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The Consumer Expenditure Function

In: Explorations in Economic Research, Volume 4, number 5

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  • Michael R. Darby

Abstract

A consumer expenditure function which integrates pure consumption and household investment in durable goods is formulated and estimated. Because of reduced reliance on the official classification of commodities as durable or nondurable, a considerable increase in ability to explain consumer expenditures results as compared to multiequation models. Further empirical investigation provides strong evidence that: (1) private sector income is significantly better than disposable personal income for explaining consumer expenditures, (2) the M1 definition of money is similarly superior to both M2 and M3 definitions, and (3) the weight of current income in permanent income is about 10% per annum. Data appendix included.

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This chapter was published in:

  • Nber, 1977. "Explorations in Economic Research, Volume 4, number 5," NBER Books, National Bureau of Economic Research, Inc, number lint77-1, July.
    This item is provided by National Bureau of Economic Research, Inc in its series NBER Chapters with number 9106.

    Handle: RePEc:nbr:nberch:9106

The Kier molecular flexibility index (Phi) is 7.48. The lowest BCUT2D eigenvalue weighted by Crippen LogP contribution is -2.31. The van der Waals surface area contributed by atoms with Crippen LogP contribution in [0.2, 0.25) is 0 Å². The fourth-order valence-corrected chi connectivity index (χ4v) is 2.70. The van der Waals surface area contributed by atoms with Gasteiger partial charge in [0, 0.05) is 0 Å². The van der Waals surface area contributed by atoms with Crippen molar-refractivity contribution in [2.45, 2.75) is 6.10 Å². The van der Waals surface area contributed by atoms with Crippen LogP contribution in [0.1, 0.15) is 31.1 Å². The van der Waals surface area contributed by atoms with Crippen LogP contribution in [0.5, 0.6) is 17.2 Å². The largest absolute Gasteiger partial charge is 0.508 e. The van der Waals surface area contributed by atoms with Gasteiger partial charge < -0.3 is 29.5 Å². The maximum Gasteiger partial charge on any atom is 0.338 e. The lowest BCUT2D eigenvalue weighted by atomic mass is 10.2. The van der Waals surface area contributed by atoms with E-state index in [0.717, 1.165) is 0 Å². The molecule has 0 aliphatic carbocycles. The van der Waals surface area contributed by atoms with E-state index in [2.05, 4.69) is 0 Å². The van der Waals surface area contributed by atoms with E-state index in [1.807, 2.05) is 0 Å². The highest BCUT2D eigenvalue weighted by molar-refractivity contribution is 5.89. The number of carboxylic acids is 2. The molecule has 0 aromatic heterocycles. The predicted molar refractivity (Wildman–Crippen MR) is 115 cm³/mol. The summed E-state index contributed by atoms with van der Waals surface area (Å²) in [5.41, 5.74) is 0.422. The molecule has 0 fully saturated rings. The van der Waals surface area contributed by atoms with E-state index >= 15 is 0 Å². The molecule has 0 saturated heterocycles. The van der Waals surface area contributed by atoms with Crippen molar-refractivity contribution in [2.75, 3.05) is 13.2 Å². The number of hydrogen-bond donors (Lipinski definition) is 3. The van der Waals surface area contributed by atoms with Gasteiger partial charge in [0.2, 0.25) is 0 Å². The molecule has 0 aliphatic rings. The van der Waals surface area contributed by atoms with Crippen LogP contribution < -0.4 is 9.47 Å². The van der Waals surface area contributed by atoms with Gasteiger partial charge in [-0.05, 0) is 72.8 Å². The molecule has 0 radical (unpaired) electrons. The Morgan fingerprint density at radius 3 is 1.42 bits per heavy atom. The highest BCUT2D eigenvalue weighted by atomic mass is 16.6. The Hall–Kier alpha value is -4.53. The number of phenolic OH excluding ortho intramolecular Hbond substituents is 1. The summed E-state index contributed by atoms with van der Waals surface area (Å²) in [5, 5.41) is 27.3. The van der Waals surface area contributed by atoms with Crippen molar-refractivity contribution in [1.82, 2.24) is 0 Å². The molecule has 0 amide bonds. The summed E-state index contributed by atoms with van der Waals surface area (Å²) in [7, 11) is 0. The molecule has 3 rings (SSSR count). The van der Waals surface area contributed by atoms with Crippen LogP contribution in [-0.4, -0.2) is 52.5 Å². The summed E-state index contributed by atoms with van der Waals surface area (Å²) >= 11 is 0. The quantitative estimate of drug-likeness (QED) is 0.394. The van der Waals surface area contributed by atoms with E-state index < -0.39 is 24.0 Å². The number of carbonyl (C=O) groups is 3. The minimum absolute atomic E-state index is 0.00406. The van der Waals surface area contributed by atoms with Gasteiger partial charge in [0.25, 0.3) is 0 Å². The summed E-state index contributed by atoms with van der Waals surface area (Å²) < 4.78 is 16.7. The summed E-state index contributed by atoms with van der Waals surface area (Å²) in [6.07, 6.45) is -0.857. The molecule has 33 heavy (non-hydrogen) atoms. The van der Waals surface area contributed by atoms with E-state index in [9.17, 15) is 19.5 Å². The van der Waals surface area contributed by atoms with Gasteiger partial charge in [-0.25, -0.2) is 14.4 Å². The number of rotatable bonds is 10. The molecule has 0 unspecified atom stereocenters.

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    1. Raymond W. Goldsmith, 1962. "The National Wealth of the United States in the Postwar Period," NBER Books, National Bureau of Economic Research, Inc, number gold62-1, July.
    2. Barro, Robert J, 1974. "Are Government Bonds Net Wealth?," Journal of Political Economy, University of Chicago Press, University of Chicago Press, vol. 82(6), pages 1095-1117, Nov.-Dec..
    3. Kochin, Levis A, 1974. "Are Future Taxes Anticipated by Consumers? Comment," Journal of Money, Credit and Banking, Blackwell Publishing, Blackwell Publishing, vol. 6(3), pages 385-94, August.
    4. Feldstein, Martin S, 1974. "Social Security, Induced Retirement, and Aggregate Capital Accumulation," Journal of Political Economy, University of Chicago Press, University of Chicago Press, vol. 82(5), pages 905-26, Sept./Oct.
    5. Darby, Michael R, 1972. "The Allocation of Transitory Income Among Consumers' Assets," American Economic Review, American Economic Association, American Economic Association, vol. 62(5), pages 928-41, December.
    6. Milton Friedman & Anna Jacobson Schwartz, 1970. "Monetary Statistics of the United States: Estimates, Sources, Methods," NBER Books, National Bureau of Economic Research, Inc, number frie70-1, July.
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    Cited by:
    1. James P. Smith & Michael P. Ward, 2004. "Asset Accumulation and Family Size," Labor and Demography, EconWPA 0403001, EconWPA.

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